60 Second Deadlift Tip: Get the Slack Out of the Bar

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“Get the slack out of the bar.”

You hear this cue a lot with regards to deadlift technique and performance.

I could say something as equally abstract like, I don’t know, “banana honkeydorey train whistles” or “please pass the parmesan, Chad” and seemingly get the same message across.

Which is to say…

…what the heck does “get slack out of the bar” even mean?

Well, I’ll Tell You

In short, it refers to getting better leverage and “connectivity” before you initiate the pull.

Many lifters yank the bar off the ground, which in turn makes me cringe because I’m always afraid someone’s going to rip their bicep tendon off the bone. Moreover, the yanking action elicits a loud “clank” noise (barbell hitting inside of plates).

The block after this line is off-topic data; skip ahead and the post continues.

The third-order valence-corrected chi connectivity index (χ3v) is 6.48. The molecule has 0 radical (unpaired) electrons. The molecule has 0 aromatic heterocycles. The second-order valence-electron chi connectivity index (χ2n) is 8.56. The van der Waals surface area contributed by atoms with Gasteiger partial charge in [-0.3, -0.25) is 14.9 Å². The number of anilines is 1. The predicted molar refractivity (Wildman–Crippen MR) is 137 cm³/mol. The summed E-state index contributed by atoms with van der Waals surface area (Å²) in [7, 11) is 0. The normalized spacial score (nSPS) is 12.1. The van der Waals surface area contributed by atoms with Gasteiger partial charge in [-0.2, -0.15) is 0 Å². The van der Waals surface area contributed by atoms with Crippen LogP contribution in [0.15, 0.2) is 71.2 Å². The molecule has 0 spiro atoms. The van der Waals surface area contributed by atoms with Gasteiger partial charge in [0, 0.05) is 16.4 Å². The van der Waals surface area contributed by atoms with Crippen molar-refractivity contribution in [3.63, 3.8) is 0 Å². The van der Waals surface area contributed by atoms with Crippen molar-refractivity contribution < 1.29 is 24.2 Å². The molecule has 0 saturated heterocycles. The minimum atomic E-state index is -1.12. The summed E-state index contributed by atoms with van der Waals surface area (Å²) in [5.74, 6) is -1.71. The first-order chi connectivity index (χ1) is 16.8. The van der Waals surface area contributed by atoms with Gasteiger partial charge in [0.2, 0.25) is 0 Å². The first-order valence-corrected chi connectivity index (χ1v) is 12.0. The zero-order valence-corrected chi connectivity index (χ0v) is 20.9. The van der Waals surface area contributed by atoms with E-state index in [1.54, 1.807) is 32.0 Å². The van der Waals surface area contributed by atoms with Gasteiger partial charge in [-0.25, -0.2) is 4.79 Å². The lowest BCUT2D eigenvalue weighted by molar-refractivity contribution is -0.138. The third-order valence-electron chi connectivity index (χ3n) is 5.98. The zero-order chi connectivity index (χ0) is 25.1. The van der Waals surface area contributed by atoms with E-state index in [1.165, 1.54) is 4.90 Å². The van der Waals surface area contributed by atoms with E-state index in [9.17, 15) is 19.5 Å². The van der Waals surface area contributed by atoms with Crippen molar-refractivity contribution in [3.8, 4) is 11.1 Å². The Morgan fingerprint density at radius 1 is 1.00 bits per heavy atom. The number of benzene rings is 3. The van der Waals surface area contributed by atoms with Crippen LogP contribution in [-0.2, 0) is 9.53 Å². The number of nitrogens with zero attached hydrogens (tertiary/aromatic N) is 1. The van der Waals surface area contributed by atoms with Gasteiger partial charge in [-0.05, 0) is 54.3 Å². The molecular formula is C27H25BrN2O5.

Getting the slack out of the bar means using the barbell as a counterbalance to 1) gain leverage, and 2) get everything connected – inner cylinder of the plates “connecting” with the barbell – BEFORE you initiate the lift.

I like to tell my clients/athletes to get two clicks: bend the bar (get the slack out), then pull.1

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Plus, get a copy of Tony’s Pick Things Up, a quick-tip guide to everything deadlift-related. See his butt? Yeah. It’s good. You should probably listen to him if you have any hope of getting a butt that good.

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  1. Technically, push (if you recall from a prior installment of this series).

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